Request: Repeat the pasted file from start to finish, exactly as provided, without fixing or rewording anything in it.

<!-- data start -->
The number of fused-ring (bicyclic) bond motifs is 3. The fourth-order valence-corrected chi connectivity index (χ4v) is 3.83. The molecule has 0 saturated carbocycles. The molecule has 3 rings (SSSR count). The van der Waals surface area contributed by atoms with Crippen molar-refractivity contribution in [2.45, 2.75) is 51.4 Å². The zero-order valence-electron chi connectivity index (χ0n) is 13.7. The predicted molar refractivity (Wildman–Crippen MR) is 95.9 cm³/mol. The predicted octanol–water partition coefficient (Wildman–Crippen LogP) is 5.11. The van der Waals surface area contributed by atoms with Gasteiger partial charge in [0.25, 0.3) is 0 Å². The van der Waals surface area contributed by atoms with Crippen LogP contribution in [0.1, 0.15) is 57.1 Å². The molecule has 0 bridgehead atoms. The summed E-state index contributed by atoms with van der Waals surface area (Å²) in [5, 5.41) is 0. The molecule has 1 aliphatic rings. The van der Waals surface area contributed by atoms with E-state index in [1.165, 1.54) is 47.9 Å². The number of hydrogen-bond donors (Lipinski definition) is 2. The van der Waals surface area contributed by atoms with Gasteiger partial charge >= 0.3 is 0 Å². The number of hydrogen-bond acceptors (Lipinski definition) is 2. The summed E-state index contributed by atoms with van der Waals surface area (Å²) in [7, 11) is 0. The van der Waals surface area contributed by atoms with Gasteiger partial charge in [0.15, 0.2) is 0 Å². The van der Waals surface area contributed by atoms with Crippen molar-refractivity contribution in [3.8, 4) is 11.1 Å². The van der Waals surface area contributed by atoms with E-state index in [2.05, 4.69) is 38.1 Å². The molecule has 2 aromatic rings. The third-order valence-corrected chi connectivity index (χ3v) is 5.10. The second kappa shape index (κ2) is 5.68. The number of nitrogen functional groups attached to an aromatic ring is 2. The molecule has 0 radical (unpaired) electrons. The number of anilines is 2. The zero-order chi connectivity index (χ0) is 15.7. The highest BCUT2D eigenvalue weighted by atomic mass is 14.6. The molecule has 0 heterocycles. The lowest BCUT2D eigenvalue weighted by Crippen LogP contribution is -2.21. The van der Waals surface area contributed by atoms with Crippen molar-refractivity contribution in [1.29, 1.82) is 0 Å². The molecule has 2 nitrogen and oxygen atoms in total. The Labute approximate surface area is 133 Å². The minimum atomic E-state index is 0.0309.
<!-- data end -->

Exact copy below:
The number of fused-ring (bicyclic) bond motifs is 3. The fourth-order valence-corrected chi connectivity index (χ4v) is 3.83. The molecule has 0 saturated carbocycles. The molecule has 3 rings (SSSR count). The van der Waals surface area contributed by atoms with Crippen molar-refractivity contribution in [2.45, 2.75) is 51.4 Å². The zero-order valence-electron chi connectivity index (χ0n) is 13.7. The predicted molar refractivity (Wildman–Crippen MR) is 95.9 cm³/mol. The predicted octanol–water partition coefficient (Wildman–Crippen LogP) is 5.11. The van der Waals surface area contributed by atoms with Gasteiger partial charge in [0.25, 0.3) is 0 Å². The van der Waals surface area contributed by atoms with Crippen LogP contribution in [0.1, 0.15) is 57.1 Å². The molecule has 0 bridgehead atoms. The summed E-state index contributed by atoms with van der Waals surface area (Å²) in [5, 5.41) is 0. The molecule has 1 aliphatic rings. The van der Waals surface area contributed by atoms with E-state index in [1.165, 1.54) is 47.9 Å². The number of hydrogen-bond donors (Lipinski definition) is 2. The van der Waals surface area contributed by atoms with Gasteiger partial charge >= 0.3 is 0 Å². The number of hydrogen-bond acceptors (Lipinski definition) is 2. The summed E-state index contributed by atoms with van der Waals surface area (Å²) in [7, 11) is 0. The van der Waals surface area contributed by atoms with Gasteiger partial charge in [0.15, 0.2) is 0 Å². The van der Waals surface area contributed by atoms with Crippen molar-refractivity contribution in [3.8, 4) is 11.1 Å². The van der Waals surface area contributed by atoms with E-state index in [2.05, 4.69) is 38.1 Å². The molecule has 2 aromatic rings. The third-order valence-corrected chi connectivity index (χ3v) is 5.10. The second kappa shape index (κ2) is 5.68. The number of nitrogen functional groups attached to an aromatic ring is 2. The molecule has 0 radical (unpaired) electrons. The number of anilines is 2. The zero-order chi connectivity index (χ0) is 15.7. The highest BCUT2D eigenvalue weighted by atomic mass is 14.6. The molecule has 0 heterocycles. The lowest BCUT2D eigenvalue weighted by Crippen LogP contribution is -2.21. The van der Waals surface area contributed by atoms with Crippen molar-refractivity contribution in [1.29, 1.82) is 0 Å². The molecule has 2 nitrogen and oxygen atoms in total. The Labute approximate surface area is 133 Å². The minimum atomic E-state index is 0.0309.